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Davide Bellone
Davide Bellone

Posted on • Originally published at


Clean Code Tip: Not all comments are bad

Many developers say that

All comments are bad! 💢

False! Most of the comments are bad!

Examples of bad comments

For example, look at this method, and look at the comments:

/// <summary> Checks if the password is valid </summary>
/// <param name="password">The password to be validated</param>
/// <returns>True if the password is valid, false otherwise</returns>
public bool IsPasswordValid(string password)
    Regex regex = new Regex(@"[a-z]{2,7}[1-9]{3,4}");
    var hasMatch = regex.IsMatch(password);
    return hasMatch;
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Here the comments are pointless - they just tell the same things you can infer by looking at the method signature: this method checks if the input string is a valid password.

So, yes, those kinds of comments are totally meaningless, and they should be avoided.

Good types of comments

But still, there are cases when writing comments is pretty helpful.

public bool IsPasswordValid(string password)
    // 2 to 7 lowercase chars followed by 3 or 4 numbers
    // Valid:   kejix173
    //          aoe193
    // Invalid: a92881
    Regex regex = new Regex(@"[a-z]{2,7}[1-9]{3,4}");
    return regex.IsMatch(password);
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Here the purpose of the comment is not to explain what the method does (it's already pretty explicit), but it explains with examples the Regular Expression used to validate the password. Another way to explain it is by adding tests that validate some input strings. In this way, you make sure that the documentation (aka the tests) is always aligned with the production code.

By the way, for more complex calculations, adding comments explaining WHY (and not HOW or WHAT) a piece of code does is a good way to help developers understand the code.

Another reason to add comments is to explain why a specific piece of code exists: examples are legal regulations, related work items, or references to where you've found that particular solution.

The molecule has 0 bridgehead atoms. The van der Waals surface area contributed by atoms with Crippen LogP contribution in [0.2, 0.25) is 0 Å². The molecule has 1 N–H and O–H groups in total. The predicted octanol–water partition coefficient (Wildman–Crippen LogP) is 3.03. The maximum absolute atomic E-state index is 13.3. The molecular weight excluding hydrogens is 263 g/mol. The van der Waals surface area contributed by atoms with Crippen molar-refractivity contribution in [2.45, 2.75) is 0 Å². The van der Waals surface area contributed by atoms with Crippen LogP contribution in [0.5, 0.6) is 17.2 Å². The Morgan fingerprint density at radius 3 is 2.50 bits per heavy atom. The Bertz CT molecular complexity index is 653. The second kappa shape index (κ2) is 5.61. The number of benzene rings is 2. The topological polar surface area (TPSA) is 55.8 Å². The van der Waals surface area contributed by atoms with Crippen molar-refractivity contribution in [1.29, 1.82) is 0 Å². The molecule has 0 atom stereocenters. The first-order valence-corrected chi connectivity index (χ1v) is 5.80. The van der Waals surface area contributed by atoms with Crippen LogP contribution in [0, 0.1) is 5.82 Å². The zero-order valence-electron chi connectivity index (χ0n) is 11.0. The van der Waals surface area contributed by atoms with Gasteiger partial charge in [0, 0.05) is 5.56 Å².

Always pay attention when writing comments: yes, they often just clutter the code. But they can really add value to the code, in some cases.

To read more about good and bad comments, here's a well-detailed article you might like:

🔗 Clean code tips - comments and formatting

Happy coding!


Top comments (1)

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Ben Sinclair

I know this is an example, but I'd say that IsPasswordValid isn't clear enough - if I saw that and didn't have context I'd assume it was part of the auth process. If I was reviewing this I'd change it to DoesPasswordHaveSufficientEntropy or something equally verbose that distinguishes it from DoesPasswordMatchWhatTheUserSetLastWeek.

The comments which may appear in a tooltip in your IDE along with the method signature might actually help in the case of a set of fresh eyes looking through your code, though they'd have to change to something else as well!

I think my confusion is from this being a class method, where the assumption is that this is some kind of "person" class which already knows about the user. Perhaps with that context as well it'd be more obvious.

In this example, the comments re-state the signature, but they could be used to add information for other developers without refactoring IsPasswordValid out of the class or renaming it and having to check it's not being referenced somewhere else in some other pending merge or something.

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